A Brief 75-Year History Lesson on Black Superheroes in Comic Books

A Brief 75-Year History Lesson on Black Superheroes in Comic Books

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Surprising no one, when it comes to comic books, black superheroes have never enjoyed the same kind of representation as their white counterparts. Even today the number of black heroes pales in comparison to white heroes, though for many years there simply weren’t any black superheroes at all.

Today there’s obviously much greater diversity in comic book heroes, and some black superheroes have even made the transition to the big screen (Black Panther, Blade, Storm and Cyborg among them). Let’s take a look at the legacy of those characters.

Below we take a look at 75 years of black superheroes in comic books:

1947: Lion Man

The first (and last) appearance of Lion Man was in All-Negro Comics issue #1. Created by Orrin Cromwell Evans, the comic book is the first to be produced, written and drawn by only African-American writers and artists.

The first and only issue of All-Negro Comics contained a number of features — as did most comic book “magazines” of the time — like various detective stories, boy-adventure text stories, humor stories and … Lion Man.

Lion Man stands out as it portrays an educated black man sent by the United Nations on a mission to protect a uranium deposit on Africa’s Gold Coast. Dressed in a loincloth with head and arm bands, he’s meant to inspire black readers’ pride in their African heritage.

With only one issue of the small press All-Negro Comics ever published, it’s little wonder why Lion Man is distinctly missing from most published books dedicated to the history of comic books. The question is, as a costumed hero tasked with protecting a rare and valuable element in an African country, is Lion Man actually the first Black Panther?

The Late ’60s: Black Panther and The Falcon

Smash cut to nearly 20 years after the appearance of Lion Man: In 1966, in Fantastic Four issue #52, Marvel gives us the Black Panther. He’s quickly followed by The Falcon in 1969, who is introduced in Captain America issue #117 and eventually shares co-billing in Captain America and the Falcon with issues #134–222. 

The ’70s: Slow But Steady

Green Lantern John Stewart

In December of 1971, DC Comics gave us its first black superhero in substitute Green Lantern John Stewart (this is in issue #87 of Green Lantern). And Marvel’s Luke Cage/Power Man debuted in 1972’s Hero for Hire #1.

Marvel followed up quickly with Blade, aka “The Day-Walker,” in the pages of Tomb of Dracula #10 and the future Doctor Voodoo — then named Brother Voodoo — in Strange Tales #169, both in 1973.


1975 gave us our first mainstream black superheroines with Storm making a splash in Giant Sized X-Men #1 and Misty Knight, with her bionic arm, debuting in Marvel Premier #20.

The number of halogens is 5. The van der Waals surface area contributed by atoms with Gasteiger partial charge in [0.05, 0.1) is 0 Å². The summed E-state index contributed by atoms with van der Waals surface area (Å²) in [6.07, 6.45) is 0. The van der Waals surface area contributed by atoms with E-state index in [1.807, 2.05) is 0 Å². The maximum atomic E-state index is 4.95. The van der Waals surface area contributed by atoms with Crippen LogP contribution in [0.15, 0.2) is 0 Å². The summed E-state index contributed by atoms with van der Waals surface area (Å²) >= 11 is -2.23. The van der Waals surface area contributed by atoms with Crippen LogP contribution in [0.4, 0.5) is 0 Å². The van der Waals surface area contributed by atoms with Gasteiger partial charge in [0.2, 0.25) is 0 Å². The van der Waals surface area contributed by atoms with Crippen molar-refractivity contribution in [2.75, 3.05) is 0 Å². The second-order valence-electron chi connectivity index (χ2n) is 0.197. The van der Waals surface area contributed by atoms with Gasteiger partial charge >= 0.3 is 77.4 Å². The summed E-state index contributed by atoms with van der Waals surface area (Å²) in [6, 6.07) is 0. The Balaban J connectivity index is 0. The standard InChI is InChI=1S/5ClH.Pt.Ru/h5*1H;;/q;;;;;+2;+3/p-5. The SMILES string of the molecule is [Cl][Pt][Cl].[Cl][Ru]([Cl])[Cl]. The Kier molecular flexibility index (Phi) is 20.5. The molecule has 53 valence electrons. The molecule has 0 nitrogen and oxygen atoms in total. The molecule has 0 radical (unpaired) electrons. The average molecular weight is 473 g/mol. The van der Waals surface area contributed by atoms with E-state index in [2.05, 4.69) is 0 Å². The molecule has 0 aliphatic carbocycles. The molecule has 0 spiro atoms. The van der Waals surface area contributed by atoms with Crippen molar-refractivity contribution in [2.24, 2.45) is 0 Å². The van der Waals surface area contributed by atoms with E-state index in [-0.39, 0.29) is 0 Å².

In 1976 DC presented its second black superhero, Tyroc, who served briefly with the futuristic Legion of Superheroes starting in Superboy and the Legion of Superheroes #216. DC then followed strong with Black Lightning, who first appeared in his own title, Black Lightning #1, in 1977. 

The ’80s: Moving in the Right Direction


By the time we get to the 1980s, black superheroes aren’t the novelty they once were.

Just a few heroes of note: DC’s Cyborg first appeared as a member of fan-favorite team and comic book The Teen Titans (the group debuted in DC Comics Presents #26 in 1980); Vixen is showcased in Superman-starring Action Comics #152 in 1981; in 1982, Marvel gave us Monica Rambeau in Amazing Spider-Man Annual #16 as the second Captain Marvel, later going by Pulsar, then Photon, currently Spectrum (girl, make up your mind!); and as one half of the biracial couple Cloak and Dagger, Cloak first appeared in Peter Parker, The Amazing Spider-Man #64.

James Rhodes, War Machine

That brings us to longtime friend and personal pilot of Tony Stark, James “Rhodey” Rhodes, who assumed the role of Iron Man after Tony succumbed to his alcoholism in Iron Man #169.

Throughout the ’90s and until now it hasn’t been unusual for black superheroes to headline a successful comic book. This is due in no small part to the successes and missteps of the groundbreaking black superheroes before them, and the writers and artists who created them. 

Which black superheroes are your favorites? Sound off in the comments!

Featured image: Brian Stelfreeze, Black Panther (2016) #1, Marvel Comics

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